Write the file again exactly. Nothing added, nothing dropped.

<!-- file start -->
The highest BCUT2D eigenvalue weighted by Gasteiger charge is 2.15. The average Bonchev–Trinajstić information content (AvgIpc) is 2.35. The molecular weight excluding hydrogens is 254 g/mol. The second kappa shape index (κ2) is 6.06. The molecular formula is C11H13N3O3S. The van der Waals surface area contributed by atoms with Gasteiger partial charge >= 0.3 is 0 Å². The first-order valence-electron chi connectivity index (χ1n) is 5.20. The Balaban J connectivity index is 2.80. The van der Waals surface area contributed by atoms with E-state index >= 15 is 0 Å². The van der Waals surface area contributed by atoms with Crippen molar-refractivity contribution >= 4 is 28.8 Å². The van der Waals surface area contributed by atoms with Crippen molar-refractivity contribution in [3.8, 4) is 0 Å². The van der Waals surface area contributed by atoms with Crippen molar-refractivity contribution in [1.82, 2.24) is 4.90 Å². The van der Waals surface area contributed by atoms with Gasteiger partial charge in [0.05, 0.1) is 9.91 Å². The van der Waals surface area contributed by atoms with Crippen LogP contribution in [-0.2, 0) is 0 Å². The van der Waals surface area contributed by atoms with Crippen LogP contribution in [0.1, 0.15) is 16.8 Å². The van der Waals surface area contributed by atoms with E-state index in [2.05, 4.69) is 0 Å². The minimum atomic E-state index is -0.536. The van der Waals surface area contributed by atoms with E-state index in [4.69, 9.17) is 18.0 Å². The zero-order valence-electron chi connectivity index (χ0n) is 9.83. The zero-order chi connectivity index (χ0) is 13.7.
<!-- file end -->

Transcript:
The highest BCUT2D eigenvalue weighted by Gasteiger charge is 2.15. The average Bonchev–Trinajstić information content (AvgIpc) is 2.35. The molecular weight excluding hydrogens is 254 g/mol. The second kappa shape index (κ2) is 6.06. The molecular formula is C11H13N3O3S. The van der Waals surface area contributed by atoms with Gasteiger partial charge >= 0.3 is 0 Å². The first-order valence-electron chi connectivity index (χ1n) is 5.20. The Balaban J connectivity index is 2.80. The van der Waals surface area contributed by atoms with E-state index >= 15 is 0 Å². The van der Waals surface area contributed by atoms with Crippen molar-refractivity contribution >= 4 is 28.8 Å². The van der Waals surface area contributed by atoms with Crippen molar-refractivity contribution in [3.8, 4) is 0 Å². The van der Waals surface area contributed by atoms with Crippen molar-refractivity contribution in [1.82, 2.24) is 4.90 Å². The van der Waals surface area contributed by atoms with Gasteiger partial charge in [0.05, 0.1) is 9.91 Å². The van der Waals surface area contributed by atoms with Crippen LogP contribution in [-0.2, 0) is 0 Å². The van der Waals surface area contributed by atoms with Crippen LogP contribution in [0.1, 0.15) is 16.8 Å². The van der Waals surface area contributed by atoms with E-state index in [2.05, 4.69) is 0 Å². The minimum atomic E-state index is -0.536. The van der Waals surface area contributed by atoms with E-state index in [4.69, 9.17) is 18.0 Å². The zero-order valence-electron chi connectivity index (χ0n) is 9.83. The zero-order chi connectivity index (χ0) is 13.7.